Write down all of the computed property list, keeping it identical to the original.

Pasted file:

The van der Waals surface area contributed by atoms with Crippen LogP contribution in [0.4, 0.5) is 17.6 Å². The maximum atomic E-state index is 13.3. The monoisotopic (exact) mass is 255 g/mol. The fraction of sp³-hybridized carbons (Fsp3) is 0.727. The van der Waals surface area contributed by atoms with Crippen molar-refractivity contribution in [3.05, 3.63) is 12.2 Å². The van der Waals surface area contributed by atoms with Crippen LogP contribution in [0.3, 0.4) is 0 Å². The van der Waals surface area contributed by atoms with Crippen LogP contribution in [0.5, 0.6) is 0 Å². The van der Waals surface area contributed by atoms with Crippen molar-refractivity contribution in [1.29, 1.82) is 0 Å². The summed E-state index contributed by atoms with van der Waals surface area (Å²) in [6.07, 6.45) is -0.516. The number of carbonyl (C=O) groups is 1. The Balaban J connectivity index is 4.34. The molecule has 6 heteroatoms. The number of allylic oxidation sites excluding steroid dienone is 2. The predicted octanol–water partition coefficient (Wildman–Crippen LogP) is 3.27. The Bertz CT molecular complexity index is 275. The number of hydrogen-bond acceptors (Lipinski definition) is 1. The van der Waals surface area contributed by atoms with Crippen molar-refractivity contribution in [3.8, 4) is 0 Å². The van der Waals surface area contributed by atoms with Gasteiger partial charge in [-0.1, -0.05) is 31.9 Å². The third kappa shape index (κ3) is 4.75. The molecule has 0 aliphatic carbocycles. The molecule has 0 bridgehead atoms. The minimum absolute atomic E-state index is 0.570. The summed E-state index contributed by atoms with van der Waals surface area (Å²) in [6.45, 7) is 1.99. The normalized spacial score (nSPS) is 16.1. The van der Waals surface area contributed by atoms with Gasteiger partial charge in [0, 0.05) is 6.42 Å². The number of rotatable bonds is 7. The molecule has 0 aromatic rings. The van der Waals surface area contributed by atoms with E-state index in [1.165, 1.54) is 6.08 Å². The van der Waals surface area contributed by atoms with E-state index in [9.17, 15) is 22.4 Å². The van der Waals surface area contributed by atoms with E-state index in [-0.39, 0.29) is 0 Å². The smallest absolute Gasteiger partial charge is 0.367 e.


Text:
The van der Waals surface area contributed by atoms with Crippen LogP contribution in [0.4, 0.5) is 17.6 Å². The maximum atomic E-state index is 13.3. The monoisotopic (exact) mass is 255 g/mol. The fraction of sp³-hybridized carbons (Fsp3) is 0.727. The van der Waals surface area contributed by atoms with Crippen molar-refractivity contribution in [3.05, 3.63) is 12.2 Å². The van der Waals surface area contributed by atoms with Crippen LogP contribution in [0.3, 0.4) is 0 Å². The van der Waals surface area contributed by atoms with Crippen LogP contribution in [0.5, 0.6) is 0 Å². The van der Waals surface area contributed by atoms with Crippen molar-refractivity contribution in [1.29, 1.82) is 0 Å². The summed E-state index contributed by atoms with van der Waals surface area (Å²) in [6.07, 6.45) is -0.516. The number of carbonyl (C=O) groups is 1. The Balaban J connectivity index is 4.34. The molecule has 6 heteroatoms. The number of allylic oxidation sites excluding steroid dienone is 2. The predicted octanol–water partition coefficient (Wildman–Crippen LogP) is 3.27. The Bertz CT molecular complexity index is 275. The number of hydrogen-bond acceptors (Lipinski definition) is 1. The van der Waals surface area contributed by atoms with Crippen molar-refractivity contribution in [3.8, 4) is 0 Å². The van der Waals surface area contributed by atoms with Gasteiger partial charge in [-0.1, -0.05) is 31.9 Å². The third kappa shape index (κ3) is 4.75. The molecule has 0 aliphatic carbocycles. The molecule has 0 bridgehead atoms. The minimum absolute atomic E-state index is 0.570. The summed E-state index contributed by atoms with van der Waals surface area (Å²) in [6.45, 7) is 1.99. The normalized spacial score (nSPS) is 16.1. The van der Waals surface area contributed by atoms with Gasteiger partial charge in [0, 0.05) is 6.42 Å². The number of rotatable bonds is 7. The molecule has 0 aromatic rings. The van der Waals surface area contributed by atoms with E-state index in [1.165, 1.54) is 6.08 Å². The van der Waals surface area contributed by atoms with E-state index in [9.17, 15) is 22.4 Å². The van der Waals surface area contributed by atoms with E-state index in [-0.39, 0.29) is 0 Å². The smallest absolute Gasteiger partial charge is 0.367 e.